MEDIA JANUARY 30, 2014
A couple of weeks ago, missionary columnist Naomi Schaefer Riley of the New York Post wrote, “We’re missing the point of marriage.” That sounds about right: In her Tuesday column, she offered a free marriage-counseling session to Beyoncé and husband Jay-Z in a scathing review of the happy couple’s “Drunk In Love” romp that opened the GRAMMY Awards earlier this week. Shawn Corey Carter, she’ll have you know, is “a poor excuse for a husband.”
The transgression: Beyoncé’s bare thighs and high crotch, and Jay Z’s groping of all relevant anatomy. “Beyoncé’s booty-shaking was certainly no worse than Miley Cyrus’s twerking or any number of other performances by Madonna, for instance. But there’s something particularly icky about doing it while your husband looks on approvingly,” she writes, then quotes Charlotte Hays, the renowned author of When Did White Trash Become the New Normal? saying, “Honestly, I didn’t want to watch Jay Z and Beyoncé’s foreplay.”
It was a sultry display, no question. (I rooted.) But does the spectacular marketing of Beyoncé’s sexuality mean that neither she nor her husband share a healthy regard for matrimony? And that we’re all vicious horndogs for applauding?
Pulp quarterbacking of celebrity relationships is a pastime in at least three hemispheres, of course, but the Knowles-Carter marriage is a perfect storm for puritanical concern-trolling. He’s a rapper, and she’s half-naked. God save Dolores Tucker. “Indeed,” Riley scoffs, “the happy couple seems to have completely blurred the line between what goes on in their bedroom and what happens on national TV.” No, in fact, it seems that Riley has rather blurred these lines.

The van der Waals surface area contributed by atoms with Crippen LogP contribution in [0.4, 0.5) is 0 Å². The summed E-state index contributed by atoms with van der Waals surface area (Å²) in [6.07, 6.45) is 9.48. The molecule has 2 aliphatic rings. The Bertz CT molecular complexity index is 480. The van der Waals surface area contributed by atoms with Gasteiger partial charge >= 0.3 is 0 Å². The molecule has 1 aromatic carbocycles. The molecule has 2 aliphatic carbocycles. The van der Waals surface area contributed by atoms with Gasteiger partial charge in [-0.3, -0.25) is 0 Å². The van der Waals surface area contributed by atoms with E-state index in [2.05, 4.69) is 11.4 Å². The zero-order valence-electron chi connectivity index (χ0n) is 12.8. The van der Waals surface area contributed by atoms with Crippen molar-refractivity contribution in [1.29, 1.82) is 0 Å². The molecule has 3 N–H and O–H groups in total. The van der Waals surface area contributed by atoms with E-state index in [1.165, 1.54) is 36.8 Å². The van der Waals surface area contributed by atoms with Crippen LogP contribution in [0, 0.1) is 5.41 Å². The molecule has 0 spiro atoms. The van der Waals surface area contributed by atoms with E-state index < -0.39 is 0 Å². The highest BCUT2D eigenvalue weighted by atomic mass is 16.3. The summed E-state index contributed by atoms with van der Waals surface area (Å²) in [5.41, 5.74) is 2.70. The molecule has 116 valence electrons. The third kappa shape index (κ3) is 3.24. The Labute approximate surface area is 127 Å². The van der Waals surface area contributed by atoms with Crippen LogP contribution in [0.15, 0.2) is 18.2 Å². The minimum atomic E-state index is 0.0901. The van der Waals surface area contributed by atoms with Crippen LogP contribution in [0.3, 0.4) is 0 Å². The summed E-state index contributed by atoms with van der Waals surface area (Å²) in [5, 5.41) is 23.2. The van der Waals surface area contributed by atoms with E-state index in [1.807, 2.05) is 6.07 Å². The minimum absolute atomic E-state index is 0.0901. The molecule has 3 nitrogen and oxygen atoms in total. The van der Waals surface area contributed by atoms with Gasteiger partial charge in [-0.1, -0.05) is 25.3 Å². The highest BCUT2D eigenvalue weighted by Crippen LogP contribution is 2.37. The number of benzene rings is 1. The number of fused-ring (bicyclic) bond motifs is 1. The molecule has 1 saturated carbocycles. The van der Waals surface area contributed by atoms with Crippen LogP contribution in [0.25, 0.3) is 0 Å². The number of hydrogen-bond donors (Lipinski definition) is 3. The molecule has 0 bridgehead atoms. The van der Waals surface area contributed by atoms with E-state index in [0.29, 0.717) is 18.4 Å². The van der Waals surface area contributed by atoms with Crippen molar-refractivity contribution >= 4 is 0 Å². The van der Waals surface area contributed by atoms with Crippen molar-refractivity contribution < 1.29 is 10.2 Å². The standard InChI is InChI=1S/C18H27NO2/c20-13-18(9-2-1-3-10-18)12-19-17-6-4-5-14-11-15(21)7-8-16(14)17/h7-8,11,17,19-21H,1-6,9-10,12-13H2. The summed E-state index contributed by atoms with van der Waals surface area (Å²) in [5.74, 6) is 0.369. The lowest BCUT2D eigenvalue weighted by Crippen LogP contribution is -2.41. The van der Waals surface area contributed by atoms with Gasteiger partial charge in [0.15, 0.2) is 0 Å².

Such conflation of popular persons and their personas is, if anything, a disregard of “what goes on” in the couple’s own home, where bills and chores are divided between the two of them, and then maybe a few maids, and none of us. Yet by one spouse’s flaunting the other to a live, televised audience, “they’re suggesting to audiences that this kind of public sexual behavior is compatible with a loving modern marriage.” Why wouldn’t these things be compatible? What’s Naomi Schaefer Riley afraid of, exactly?
So here we have a faith-based columnist’s angst or visceral puritanism masquerading as critique. Likewise, though with a left-feminist gist, Akiba Solomon of Colorlines weighed in (as did others) with a lament that the couple’s shout-out to a classic black biopic—What’s Love Got to Do With It—and the march of gender equality are, alas, incompatible. “I’m disappointed in Beyoncé,” Solomon sighs. “I wish in this moment she could have been more Chimamanda Ngozi Adichie and less ‘Cater 2 U.’”
Beyoncé was neither icon that night—she was Beyoncé. She’s is a woman in her own right, not a fantasy reconfiguration by which the diva might reflect all of our dreams, thinking, and biases. To protest that her performance could have been more purely feminist, or to diagnose marital decay based on her writhing in tandem with her husband, is to wish upon a star.
We do this naturally as fans. But it’s a chauvinist flex for op-ed folk to reduce real people—famous as they may be—to agendas and insecurities that are more so the critic’s than the artist’s. Yes, Beyoncé recently co-signed the Shriver Report (“Gender Equality Is a Myth!”) and she’s a workaholic musician who riffs off feminist themes. But, as was similarly demonstrated with another Grammy performer, Macklemore, too often we hoist up pop culture magnates as freelance politicians, just so we can tear them down.